Recently I was able to attend a seminar in Detroit given by the HSUS about their Pets for Life program. While I was pretty excited to attend I had very few expectations other than a) to be inspired and motivated and b) a bit apprehensive of the provided lunch since it would be vegan. I can eat copious amounts of vegetables but had somehow worked myself up to believing I’d probably shrivel up without a dollop of mayo (which I rarely use) or a bit of cheese. Fortunately I was correct in the first instance and utterly off base on the second. I came away inspired, motivated and satiated. Lunch was completely delicious and satisfying, including the vegan chocolate chip cookie.*
When our shelter director brought information about Pets for Life back from a HSUS conference she attended earlier this year, I was intrigued and hoped that we would be able to implement this program here in Fort Wayne in an effort to make an impact and to help pet owners in underserved areas of the city keep their pets. I think we who volunteer at Allen County SPCA get to see a small slice of that community because the shelter is located in one of the zip codes which could be targeted for the program. Being a visitor/dog walker in the neighborhood around the shelter has made me feel a type of bond with the area and with some of the people I’ve met. I’ve talked to people along our walks about their dogs, neighbors helped me “rescue” Julius and in return when one of them asked about equipment, I gave her an old harness that I used on Ray when he was a puppy and on smaller dogs like Glamour. Helping others with resources is one of the major factors of this initiative and something I’m very interested in.
Though we’ve been beginning to implement a Pets For Life program, it has mostly been centered around pet food and some other donated supplies whereas HSUS talked about things like free spay and neuters, vaccination clinics, medications like flea and tick preventative or equipment such as collars, leashes or dog houses. I think it will take some time to get this going in our area along with some false starts and baby steps but when it gets up and running will be a great resource for our underserved pet lovers in general.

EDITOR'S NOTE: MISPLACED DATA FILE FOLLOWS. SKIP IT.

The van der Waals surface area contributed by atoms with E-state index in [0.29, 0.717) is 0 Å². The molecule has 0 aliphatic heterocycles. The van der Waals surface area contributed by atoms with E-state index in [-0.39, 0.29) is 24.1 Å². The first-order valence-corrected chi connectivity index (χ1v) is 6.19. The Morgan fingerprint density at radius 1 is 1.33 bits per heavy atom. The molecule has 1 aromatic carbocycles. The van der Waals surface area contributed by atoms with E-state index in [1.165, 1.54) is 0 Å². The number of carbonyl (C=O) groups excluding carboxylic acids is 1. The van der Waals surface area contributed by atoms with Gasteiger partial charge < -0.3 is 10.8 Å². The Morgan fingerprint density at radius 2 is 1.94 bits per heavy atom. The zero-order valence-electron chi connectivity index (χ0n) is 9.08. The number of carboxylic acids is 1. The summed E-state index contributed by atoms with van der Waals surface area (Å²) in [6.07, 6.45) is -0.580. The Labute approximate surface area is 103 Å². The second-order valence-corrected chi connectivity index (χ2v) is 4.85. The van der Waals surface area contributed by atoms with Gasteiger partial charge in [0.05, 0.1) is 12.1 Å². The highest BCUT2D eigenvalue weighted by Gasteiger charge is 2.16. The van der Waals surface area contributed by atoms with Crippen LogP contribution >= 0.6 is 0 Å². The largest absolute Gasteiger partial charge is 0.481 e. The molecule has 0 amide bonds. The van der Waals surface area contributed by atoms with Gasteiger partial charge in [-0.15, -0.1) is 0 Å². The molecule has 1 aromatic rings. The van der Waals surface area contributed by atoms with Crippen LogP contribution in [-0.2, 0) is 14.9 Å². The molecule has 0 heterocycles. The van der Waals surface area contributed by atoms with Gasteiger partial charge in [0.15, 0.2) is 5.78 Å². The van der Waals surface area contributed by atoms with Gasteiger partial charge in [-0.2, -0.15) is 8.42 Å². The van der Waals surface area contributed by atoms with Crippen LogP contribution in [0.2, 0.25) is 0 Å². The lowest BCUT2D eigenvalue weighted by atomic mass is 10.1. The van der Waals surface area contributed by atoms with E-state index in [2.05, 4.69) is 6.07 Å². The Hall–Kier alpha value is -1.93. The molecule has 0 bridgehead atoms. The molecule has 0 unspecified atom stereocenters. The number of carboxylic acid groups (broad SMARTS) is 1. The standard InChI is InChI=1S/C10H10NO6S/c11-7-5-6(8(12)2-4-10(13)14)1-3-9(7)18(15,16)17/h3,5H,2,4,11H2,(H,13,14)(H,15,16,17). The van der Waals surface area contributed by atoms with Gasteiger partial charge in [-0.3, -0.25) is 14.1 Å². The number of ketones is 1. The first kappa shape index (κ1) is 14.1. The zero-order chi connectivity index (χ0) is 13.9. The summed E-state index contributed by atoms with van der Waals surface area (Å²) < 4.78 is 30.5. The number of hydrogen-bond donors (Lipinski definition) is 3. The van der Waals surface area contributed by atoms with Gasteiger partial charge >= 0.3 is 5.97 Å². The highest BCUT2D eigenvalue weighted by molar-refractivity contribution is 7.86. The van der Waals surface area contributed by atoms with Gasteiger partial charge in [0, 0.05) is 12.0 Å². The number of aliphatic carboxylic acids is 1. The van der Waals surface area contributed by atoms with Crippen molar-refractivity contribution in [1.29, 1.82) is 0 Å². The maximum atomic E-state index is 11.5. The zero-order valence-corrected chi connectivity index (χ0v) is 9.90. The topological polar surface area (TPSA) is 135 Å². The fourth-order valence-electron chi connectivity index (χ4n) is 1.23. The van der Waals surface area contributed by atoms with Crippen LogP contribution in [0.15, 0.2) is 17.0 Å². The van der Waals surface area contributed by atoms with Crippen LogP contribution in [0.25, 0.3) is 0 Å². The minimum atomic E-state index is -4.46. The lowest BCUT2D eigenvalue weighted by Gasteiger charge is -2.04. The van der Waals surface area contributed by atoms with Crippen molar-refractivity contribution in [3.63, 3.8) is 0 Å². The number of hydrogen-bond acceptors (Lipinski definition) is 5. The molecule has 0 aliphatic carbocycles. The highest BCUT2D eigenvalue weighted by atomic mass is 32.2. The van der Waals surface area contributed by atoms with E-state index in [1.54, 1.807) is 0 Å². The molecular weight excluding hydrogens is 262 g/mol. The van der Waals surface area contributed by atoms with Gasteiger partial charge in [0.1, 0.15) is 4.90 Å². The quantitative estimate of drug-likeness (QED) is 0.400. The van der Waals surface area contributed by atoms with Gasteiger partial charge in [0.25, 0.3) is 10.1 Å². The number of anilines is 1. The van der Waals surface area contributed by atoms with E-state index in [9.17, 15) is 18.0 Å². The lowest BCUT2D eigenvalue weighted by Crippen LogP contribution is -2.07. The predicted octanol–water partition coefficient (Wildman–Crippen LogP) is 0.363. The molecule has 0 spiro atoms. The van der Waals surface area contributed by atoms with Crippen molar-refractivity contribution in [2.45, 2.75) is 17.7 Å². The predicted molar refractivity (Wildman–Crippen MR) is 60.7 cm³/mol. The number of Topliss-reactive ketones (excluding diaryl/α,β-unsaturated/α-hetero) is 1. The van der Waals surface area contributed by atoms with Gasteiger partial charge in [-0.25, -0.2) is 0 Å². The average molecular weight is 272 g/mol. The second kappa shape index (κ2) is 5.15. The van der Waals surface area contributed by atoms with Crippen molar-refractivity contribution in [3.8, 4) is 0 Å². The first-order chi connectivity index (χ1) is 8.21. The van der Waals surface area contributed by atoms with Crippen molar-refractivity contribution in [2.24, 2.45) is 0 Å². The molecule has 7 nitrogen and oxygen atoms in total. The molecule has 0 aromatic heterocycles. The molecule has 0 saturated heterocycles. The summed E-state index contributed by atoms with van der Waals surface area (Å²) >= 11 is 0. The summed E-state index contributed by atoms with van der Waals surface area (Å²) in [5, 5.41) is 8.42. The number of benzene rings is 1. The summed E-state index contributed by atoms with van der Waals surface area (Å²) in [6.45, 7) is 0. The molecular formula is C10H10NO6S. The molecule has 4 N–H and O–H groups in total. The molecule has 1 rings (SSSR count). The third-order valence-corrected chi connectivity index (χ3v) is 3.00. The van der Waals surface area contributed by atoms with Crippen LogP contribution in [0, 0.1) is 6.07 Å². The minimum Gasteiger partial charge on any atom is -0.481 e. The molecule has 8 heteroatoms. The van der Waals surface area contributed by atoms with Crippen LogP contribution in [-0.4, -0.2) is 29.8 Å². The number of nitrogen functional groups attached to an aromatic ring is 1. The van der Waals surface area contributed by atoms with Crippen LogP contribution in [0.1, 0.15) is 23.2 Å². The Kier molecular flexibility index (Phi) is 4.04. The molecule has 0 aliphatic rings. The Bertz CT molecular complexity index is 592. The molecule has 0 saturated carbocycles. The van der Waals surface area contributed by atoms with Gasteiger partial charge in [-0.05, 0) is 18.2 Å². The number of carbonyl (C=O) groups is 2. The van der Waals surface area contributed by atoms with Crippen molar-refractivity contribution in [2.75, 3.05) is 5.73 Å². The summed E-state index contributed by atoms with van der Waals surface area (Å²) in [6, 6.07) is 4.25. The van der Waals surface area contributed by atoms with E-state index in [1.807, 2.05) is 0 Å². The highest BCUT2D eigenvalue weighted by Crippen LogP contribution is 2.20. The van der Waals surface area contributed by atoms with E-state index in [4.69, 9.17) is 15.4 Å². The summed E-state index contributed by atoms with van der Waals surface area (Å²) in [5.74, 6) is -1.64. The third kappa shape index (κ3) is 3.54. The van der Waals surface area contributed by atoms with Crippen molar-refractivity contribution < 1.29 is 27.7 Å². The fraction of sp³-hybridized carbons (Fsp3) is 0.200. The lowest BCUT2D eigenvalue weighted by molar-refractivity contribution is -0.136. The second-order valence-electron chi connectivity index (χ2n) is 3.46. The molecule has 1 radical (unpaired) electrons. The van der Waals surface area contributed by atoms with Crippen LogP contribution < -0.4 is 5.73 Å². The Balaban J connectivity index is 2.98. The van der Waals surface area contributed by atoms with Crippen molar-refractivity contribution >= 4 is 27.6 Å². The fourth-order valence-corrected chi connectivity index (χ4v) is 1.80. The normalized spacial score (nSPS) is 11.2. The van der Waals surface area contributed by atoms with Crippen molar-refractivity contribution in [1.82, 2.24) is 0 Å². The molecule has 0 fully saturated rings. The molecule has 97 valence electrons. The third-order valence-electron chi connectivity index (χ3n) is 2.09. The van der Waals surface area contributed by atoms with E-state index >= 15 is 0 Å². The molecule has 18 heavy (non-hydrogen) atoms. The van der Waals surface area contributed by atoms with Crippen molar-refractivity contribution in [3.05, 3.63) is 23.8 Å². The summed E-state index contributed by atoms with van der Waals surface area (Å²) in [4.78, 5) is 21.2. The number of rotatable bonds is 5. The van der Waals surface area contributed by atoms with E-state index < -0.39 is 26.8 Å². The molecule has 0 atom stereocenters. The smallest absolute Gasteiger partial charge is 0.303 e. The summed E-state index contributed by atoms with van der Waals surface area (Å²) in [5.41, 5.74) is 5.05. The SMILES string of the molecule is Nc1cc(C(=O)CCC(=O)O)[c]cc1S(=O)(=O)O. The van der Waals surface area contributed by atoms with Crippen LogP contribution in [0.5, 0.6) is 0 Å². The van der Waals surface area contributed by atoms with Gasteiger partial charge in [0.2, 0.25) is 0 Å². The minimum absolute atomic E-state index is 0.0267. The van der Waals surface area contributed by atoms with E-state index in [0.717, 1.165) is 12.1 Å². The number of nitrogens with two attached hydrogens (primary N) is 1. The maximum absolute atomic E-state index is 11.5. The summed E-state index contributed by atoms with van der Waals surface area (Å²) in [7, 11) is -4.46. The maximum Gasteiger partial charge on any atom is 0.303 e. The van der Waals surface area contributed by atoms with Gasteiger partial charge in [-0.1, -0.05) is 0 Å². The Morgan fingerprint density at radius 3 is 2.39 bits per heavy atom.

Throughout the day, we learned about the Pets For Life program and how HSUS has targeted the audience and about implementation. We learned about pets in poverty and the differences between systematically poor as opposed to being conditionally poor as well as how the systematically poor often don’t utilize many resources available simply because they aren’t aware of them. We discussed respect and minimizing the “power dynamic” to ensure that when visiting people we are never “educating” them but rather “sharing information.” We learned about having a plan, setting realistic expectations and always being transparent with the clients and finally to understand that above all these are not “our” successes or “our” failures. They talked about how even a reduced fee spay or neuter might possibly be out of reach for some families who are struggling to feed and clothe themselves on a poverty level budget. That doesn’t mean they love their pets any less because they can’t provide as much and it doesn’t mean they don’t “deserve” to own pets. Each spay is a win for the animal and each utilized resource is empowerment for the pet owner and we are just the tools by which to help them along.
The audience was made up of a nice mix of staff of shelters and rescues as well as volunteers of both. There were groups who have been practicing the Pets For Life way and could attest to the success and there were those who, I felt based on questions and feedback, would not be in a position or mindset to implement the program. That’s ok. Pets For Life is focused on helping people keep their pets and not about knocking on doors and removing pets. Enforcement and rescue do have a major place in animal welfare and while extremely important, are not what Pets For Life is focused on, though HSUS representatives were very clear that if they encountered situations that they felt needed to be reported on, they had a transparent enough and respectful enough relationship with their clients to say, “this is not something I can ignore” and reported when necessary.
We also learned about data collection and were given a sample of the form HSUS uses when developing a relationship with clients. The one page, front and back form is a bit daunting but apparently most of the info can be gleaned just from conversations with clients and can also be filled out over the course of several visits. I do have a teensy issue with question 12/12 a. of the form as the “ask” is if you own a cat or dog, and if you answered dog, “type of breed.” That in itself is nearly fine, but the choices are: (in order as listed on HSUS form)
A) Pit Bull type
B) Toy dog (Chihuahua, Shih Tzu, small white fluffy dog)
C) Medium dog (Cocker Spaniel, Beagle)
D) Large dog (Rottweiler, Labradors, German Shepherd)
E) Mix, unclear what major breed is involved
I would like to see the form, if asking for size or breed give choices and make spaces for such. If we single out Pit Bull types as a separate but equal category, we are, in my opinion, perpetuating the “Pit Bull” stigma as well as possibly implying that a certain socioeconomic group might tend to have a certain type of dog. How about just small, medium, large and then a space for predominant breed?
Overall, I found the seminar interesting and motivating and am curious to see how it can and will be implemented in Fort Wayne.
*Full disclosure is that I’m not much of a chocolate chip cookie fan, so that might be partly why these were so delicious to me.